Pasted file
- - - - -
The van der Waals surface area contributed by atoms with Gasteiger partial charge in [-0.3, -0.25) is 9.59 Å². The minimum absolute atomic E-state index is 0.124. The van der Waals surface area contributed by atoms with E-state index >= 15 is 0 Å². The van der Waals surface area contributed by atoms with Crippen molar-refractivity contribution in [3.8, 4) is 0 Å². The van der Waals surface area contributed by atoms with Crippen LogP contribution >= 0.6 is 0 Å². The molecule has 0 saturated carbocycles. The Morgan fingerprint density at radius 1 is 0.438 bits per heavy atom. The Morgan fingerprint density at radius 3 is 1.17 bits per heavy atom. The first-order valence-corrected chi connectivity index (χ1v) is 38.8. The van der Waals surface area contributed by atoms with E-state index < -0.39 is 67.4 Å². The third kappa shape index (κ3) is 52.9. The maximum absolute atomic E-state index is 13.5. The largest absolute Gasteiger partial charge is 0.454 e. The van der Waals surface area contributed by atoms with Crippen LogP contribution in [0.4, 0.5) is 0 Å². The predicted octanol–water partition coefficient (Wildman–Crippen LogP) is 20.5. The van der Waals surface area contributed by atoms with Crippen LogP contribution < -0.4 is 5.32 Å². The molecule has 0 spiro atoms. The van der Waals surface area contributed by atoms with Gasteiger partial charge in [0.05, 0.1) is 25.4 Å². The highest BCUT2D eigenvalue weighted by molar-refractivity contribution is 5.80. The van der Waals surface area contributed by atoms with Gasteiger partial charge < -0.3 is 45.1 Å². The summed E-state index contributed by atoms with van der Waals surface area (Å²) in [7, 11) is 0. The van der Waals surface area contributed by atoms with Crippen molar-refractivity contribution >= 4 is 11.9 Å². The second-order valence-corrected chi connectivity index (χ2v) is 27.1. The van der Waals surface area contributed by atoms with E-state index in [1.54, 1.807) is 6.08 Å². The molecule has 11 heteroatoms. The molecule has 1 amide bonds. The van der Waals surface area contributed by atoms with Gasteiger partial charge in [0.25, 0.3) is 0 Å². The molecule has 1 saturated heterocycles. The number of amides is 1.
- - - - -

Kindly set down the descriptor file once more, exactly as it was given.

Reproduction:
The van der Waals surface area contributed by atoms with Gasteiger partial charge in [-0.3, -0.25) is 9.59 Å². The minimum absolute atomic E-state index is 0.124. The van der Waals surface area contributed by atoms with E-state index >= 15 is 0 Å². The van der Waals surface area contributed by atoms with Crippen molar-refractivity contribution in [3.8, 4) is 0 Å². The van der Waals surface area contributed by atoms with Crippen LogP contribution >= 0.6 is 0 Å². The molecule has 0 saturated carbocycles. The Morgan fingerprint density at radius 1 is 0.438 bits per heavy atom. The Morgan fingerprint density at radius 3 is 1.17 bits per heavy atom. The first-order valence-corrected chi connectivity index (χ1v) is 38.8. The van der Waals surface area contributed by atoms with E-state index < -0.39 is 67.4 Å². The third kappa shape index (κ3) is 52.9. The maximum absolute atomic E-state index is 13.5. The largest absolute Gasteiger partial charge is 0.454 e. The van der Waals surface area contributed by atoms with Crippen LogP contribution in [0.4, 0.5) is 0 Å². The predicted octanol–water partition coefficient (Wildman–Crippen LogP) is 20.5. The van der Waals surface area contributed by atoms with Crippen LogP contribution < -0.4 is 5.32 Å². The molecule has 0 spiro atoms. The van der Waals surface area contributed by atoms with Gasteiger partial charge in [0.05, 0.1) is 25.4 Å². The highest BCUT2D eigenvalue weighted by molar-refractivity contribution is 5.80. The van der Waals surface area contributed by atoms with Gasteiger partial charge < -0.3 is 45.1 Å². The summed E-state index contributed by atoms with van der Waals surface area (Å²) in [7, 11) is 0. The van der Waals surface area contributed by atoms with Crippen molar-refractivity contribution >= 4 is 11.9 Å². The second-order valence-corrected chi connectivity index (χ2v) is 27.1. The van der Waals surface area contributed by atoms with E-state index in [1.54, 1.807) is 6.08 Å². The molecule has 11 heteroatoms. The molecule has 1 amide bonds. The van der Waals surface area contributed by atoms with Gasteiger partial charge in [0.25, 0.3) is 0 Å². The molecule has 1 saturated heterocycles. The number of amides is 1.